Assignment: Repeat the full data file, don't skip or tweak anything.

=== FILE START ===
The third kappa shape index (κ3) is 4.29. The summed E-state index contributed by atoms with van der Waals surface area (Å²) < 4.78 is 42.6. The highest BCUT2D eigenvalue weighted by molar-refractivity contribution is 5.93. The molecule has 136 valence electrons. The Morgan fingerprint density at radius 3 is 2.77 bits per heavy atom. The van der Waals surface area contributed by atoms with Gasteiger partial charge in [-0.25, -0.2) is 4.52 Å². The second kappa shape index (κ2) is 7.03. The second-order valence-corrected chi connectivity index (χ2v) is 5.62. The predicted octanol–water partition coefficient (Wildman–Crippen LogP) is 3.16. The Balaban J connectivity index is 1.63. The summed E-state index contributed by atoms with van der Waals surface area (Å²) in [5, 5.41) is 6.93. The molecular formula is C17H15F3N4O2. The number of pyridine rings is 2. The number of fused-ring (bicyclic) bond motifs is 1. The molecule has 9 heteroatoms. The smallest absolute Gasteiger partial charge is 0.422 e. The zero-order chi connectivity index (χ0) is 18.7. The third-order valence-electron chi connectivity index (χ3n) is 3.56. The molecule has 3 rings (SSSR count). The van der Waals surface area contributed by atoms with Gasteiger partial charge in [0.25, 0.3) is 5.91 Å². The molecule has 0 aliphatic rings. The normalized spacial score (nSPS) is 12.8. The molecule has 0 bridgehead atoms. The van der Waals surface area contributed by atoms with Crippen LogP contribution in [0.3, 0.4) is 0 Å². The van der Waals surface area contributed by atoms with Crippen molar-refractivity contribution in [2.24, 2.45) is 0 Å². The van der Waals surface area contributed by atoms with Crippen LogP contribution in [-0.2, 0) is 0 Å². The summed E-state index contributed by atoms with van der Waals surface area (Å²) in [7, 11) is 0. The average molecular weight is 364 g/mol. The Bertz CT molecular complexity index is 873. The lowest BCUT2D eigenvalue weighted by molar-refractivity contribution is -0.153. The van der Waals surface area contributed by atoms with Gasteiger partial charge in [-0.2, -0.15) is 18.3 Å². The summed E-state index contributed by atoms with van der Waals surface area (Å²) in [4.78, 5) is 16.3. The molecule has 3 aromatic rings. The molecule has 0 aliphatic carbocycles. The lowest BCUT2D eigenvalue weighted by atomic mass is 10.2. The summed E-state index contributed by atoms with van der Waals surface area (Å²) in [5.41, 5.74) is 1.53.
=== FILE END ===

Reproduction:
The third kappa shape index (κ3) is 4.29. The summed E-state index contributed by atoms with van der Waals surface area (Å²) < 4.78 is 42.6. The highest BCUT2D eigenvalue weighted by molar-refractivity contribution is 5.93. The molecule has 136 valence electrons. The Morgan fingerprint density at radius 3 is 2.77 bits per heavy atom. The van der Waals surface area contributed by atoms with Gasteiger partial charge in [-0.25, -0.2) is 4.52 Å². The second kappa shape index (κ2) is 7.03. The second-order valence-corrected chi connectivity index (χ2v) is 5.62. The predicted octanol–water partition coefficient (Wildman–Crippen LogP) is 3.16. The Balaban J connectivity index is 1.63. The summed E-state index contributed by atoms with van der Waals surface area (Å²) in [5, 5.41) is 6.93. The molecular formula is C17H15F3N4O2. The number of pyridine rings is 2. The number of fused-ring (bicyclic) bond motifs is 1. The molecule has 9 heteroatoms. The smallest absolute Gasteiger partial charge is 0.422 e. The zero-order chi connectivity index (χ0) is 18.7. The third-order valence-electron chi connectivity index (χ3n) is 3.56. The molecule has 3 rings (SSSR count). The van der Waals surface area contributed by atoms with Gasteiger partial charge in [0.25, 0.3) is 5.91 Å². The molecule has 0 aliphatic rings. The normalized spacial score (nSPS) is 12.8. The molecule has 0 bridgehead atoms. The van der Waals surface area contributed by atoms with Crippen LogP contribution in [0.3, 0.4) is 0 Å². The van der Waals surface area contributed by atoms with Crippen molar-refractivity contribution in [2.24, 2.45) is 0 Å². The van der Waals surface area contributed by atoms with Crippen LogP contribution in [-0.2, 0) is 0 Å². The summed E-state index contributed by atoms with van der Waals surface area (Å²) in [7, 11) is 0. The average molecular weight is 364 g/mol. The Bertz CT molecular complexity index is 873. The lowest BCUT2D eigenvalue weighted by molar-refractivity contribution is -0.153. The van der Waals surface area contributed by atoms with Gasteiger partial charge in [-0.2, -0.15) is 18.3 Å². The summed E-state index contributed by atoms with van der Waals surface area (Å²) in [4.78, 5) is 16.3. The molecule has 3 aromatic rings. The molecule has 0 aliphatic carbocycles. The lowest BCUT2D eigenvalue weighted by atomic mass is 10.2. The summed E-state index contributed by atoms with van der Waals surface area (Å²) in [5.41, 5.74) is 1.53.